Inspired by the ancient myth of the Damocles Sword, the Damocles Drone is a hacked consumer drone, that follows and hovers autonomously right above a person’s head. Similar to the sword in the Damocles myth, the drone creates a constant threat of falling onto the person underneath caused by a variety of unpredictable technological failures.
Drones are the holy grail of every recent automation utopia. Ranging from all sorts of delivery drones (even for pizza) to farming drones and even organ transplant drones, the industry seems to not run out of ideas and applications in which to use them.
At the same time people try to find new ways to stop those drones from flying around without any restriction: Apart from general law making, China is testing signal jammer bazookas to shoot drones out of the sky and the Netherlands are training eagles specifically to take down drones mid-flight.
This mismatch between enforced economic boom and on the other hand rigorously enforced countermeasures keeps intensifying and served for this project as a base for further inspiration.
The damocles drone references the greek myth of the Sword of Damocles, which is talking about the ever present peril of people in power.
Since then the term of the sword of damocles has been applied not only to people in power, but as a general threatening misfortune. Most famously John F. Kennedy refered to the myth during the cold war, stating that “Every man, woman and child lives under a nuclear sword of Damocles”.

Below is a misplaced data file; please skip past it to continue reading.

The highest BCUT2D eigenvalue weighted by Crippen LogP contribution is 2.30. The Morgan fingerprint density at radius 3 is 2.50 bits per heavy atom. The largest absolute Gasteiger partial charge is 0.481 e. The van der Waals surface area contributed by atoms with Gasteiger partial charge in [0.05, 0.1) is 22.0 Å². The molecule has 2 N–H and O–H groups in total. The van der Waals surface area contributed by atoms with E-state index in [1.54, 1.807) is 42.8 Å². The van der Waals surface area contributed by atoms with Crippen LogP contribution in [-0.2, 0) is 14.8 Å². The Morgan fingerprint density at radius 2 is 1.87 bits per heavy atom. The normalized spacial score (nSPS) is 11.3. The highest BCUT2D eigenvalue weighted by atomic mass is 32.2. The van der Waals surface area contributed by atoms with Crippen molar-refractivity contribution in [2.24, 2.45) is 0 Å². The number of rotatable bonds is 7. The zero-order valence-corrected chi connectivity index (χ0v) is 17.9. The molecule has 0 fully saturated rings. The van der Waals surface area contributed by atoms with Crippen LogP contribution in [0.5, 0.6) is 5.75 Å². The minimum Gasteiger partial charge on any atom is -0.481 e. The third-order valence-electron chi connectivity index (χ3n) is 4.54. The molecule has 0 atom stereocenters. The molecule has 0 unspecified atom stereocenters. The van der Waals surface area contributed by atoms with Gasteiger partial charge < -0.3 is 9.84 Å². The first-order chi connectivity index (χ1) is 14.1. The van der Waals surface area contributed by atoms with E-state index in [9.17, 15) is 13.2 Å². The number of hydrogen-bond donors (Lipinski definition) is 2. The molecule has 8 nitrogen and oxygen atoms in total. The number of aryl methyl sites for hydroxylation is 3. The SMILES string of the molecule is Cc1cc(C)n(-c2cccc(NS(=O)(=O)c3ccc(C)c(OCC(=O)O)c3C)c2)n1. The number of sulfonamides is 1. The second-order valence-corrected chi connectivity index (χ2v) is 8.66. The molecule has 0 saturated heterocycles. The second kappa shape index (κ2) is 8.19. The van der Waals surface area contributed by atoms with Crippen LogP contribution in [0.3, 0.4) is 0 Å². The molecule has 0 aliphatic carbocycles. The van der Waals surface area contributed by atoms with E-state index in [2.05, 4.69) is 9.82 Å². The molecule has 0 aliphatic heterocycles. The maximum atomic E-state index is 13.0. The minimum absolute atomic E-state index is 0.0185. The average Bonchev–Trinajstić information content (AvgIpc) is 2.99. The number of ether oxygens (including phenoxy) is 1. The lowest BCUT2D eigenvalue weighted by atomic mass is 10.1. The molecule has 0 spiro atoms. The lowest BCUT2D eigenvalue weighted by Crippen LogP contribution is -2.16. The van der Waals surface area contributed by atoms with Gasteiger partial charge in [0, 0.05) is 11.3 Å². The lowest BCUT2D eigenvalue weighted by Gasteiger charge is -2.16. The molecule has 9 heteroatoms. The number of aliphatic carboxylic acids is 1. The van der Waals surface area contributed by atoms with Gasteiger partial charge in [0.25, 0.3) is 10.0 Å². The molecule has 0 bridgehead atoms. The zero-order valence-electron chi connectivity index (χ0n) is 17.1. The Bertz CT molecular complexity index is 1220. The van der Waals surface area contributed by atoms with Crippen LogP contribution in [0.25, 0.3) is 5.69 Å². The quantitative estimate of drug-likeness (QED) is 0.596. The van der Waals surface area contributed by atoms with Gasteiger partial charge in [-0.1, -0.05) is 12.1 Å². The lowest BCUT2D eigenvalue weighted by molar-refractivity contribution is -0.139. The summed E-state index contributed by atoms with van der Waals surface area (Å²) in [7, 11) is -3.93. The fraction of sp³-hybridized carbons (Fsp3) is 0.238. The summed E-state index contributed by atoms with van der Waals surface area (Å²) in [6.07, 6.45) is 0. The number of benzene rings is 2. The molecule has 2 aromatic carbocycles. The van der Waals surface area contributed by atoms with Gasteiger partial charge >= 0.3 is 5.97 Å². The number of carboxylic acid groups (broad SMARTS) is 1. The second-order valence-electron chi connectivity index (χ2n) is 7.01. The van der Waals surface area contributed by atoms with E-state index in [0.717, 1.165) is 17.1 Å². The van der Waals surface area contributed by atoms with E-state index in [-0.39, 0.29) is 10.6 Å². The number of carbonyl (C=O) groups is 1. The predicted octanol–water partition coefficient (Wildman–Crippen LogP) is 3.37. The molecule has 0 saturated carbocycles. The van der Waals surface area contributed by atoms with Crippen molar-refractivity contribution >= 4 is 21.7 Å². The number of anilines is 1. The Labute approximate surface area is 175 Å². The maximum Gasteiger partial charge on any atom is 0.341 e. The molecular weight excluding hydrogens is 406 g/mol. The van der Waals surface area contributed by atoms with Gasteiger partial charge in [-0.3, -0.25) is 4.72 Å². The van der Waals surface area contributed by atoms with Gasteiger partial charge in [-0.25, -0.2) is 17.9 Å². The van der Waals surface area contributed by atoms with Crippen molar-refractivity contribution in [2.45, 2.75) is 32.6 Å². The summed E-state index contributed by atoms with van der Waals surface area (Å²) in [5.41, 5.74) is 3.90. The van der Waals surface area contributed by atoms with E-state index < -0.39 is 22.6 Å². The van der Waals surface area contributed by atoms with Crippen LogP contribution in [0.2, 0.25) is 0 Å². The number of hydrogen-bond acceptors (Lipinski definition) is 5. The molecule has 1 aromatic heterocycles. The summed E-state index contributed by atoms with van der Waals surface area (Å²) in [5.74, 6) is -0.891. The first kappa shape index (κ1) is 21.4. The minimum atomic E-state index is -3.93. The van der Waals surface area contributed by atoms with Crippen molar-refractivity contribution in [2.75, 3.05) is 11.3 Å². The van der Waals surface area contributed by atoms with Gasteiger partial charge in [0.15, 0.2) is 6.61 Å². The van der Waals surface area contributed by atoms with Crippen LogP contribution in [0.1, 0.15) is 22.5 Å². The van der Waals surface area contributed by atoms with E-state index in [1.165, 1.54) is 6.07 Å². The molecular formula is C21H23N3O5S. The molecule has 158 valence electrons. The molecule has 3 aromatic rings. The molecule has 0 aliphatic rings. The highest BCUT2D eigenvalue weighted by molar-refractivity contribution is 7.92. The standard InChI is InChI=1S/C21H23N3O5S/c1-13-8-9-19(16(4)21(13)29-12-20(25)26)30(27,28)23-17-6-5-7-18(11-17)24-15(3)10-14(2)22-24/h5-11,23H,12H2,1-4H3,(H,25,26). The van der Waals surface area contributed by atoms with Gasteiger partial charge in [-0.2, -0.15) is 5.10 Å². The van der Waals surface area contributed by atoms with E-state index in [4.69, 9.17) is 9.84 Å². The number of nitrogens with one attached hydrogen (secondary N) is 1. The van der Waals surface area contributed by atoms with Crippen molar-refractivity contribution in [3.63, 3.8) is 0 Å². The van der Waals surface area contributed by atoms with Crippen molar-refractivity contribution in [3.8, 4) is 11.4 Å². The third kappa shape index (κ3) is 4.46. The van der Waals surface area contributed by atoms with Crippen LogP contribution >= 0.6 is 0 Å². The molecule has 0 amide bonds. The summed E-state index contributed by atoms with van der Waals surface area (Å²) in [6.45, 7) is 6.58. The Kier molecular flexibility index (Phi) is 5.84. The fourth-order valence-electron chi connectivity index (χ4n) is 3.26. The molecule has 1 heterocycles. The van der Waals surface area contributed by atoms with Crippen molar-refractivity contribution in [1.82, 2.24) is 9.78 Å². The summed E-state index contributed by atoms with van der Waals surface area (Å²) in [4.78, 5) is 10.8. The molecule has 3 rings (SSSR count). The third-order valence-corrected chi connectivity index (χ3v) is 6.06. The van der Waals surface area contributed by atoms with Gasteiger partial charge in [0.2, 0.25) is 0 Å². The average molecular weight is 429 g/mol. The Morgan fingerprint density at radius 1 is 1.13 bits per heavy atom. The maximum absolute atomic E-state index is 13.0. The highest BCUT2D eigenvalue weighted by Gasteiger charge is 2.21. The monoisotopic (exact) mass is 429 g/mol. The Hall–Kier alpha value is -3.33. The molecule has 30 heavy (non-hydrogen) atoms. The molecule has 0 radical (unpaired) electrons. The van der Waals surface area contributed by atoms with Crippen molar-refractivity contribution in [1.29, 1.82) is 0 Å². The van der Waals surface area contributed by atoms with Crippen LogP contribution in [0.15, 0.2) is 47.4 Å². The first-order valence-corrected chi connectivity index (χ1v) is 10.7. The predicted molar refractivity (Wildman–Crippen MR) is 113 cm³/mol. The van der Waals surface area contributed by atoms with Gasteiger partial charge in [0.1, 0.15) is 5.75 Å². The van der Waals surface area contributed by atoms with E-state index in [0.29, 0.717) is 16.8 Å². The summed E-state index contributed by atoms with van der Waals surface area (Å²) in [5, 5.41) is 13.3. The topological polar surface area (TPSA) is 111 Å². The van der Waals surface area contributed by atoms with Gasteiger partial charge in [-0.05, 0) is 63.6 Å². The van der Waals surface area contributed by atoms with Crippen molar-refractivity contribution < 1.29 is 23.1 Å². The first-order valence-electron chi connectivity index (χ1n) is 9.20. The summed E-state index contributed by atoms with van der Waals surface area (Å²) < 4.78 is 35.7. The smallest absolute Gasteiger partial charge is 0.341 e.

The idea behind the damocles drone was to program a drone in such a way that it would create a prolonged feeling of impending doom by contraposing our seemingly unrestricted trust in technology and its advancements to the ever present possibility of sudden technological failure.
The drone will lift off from the ground to a certain height and start looking for tracking targets by flying autonomously through the room. Once a target is recognized, the drone locks onto it, and follows it around, directly over the person’s head.
The Damocles Drone at its technological core consists of a consumer drone whose functionality has been extended to behave autonomously and perform pedestrian tracking.
To realise the tracking, a server pc connects to the drone via wifi, where the live videostream of the drone is analyzed within the programming environment vvvv. The videostream gets processed by different computer vision algorithms before an algorithm within vvvv accordingly computes control signals and sends them back to the drone in order to keep the drone hovering over the targeted person.
A total of six range sensors are used to achieve obstacle avoidance and alitude estimation during the flight. Those values are being processed by an arduino and sent to the server pc together with the live video.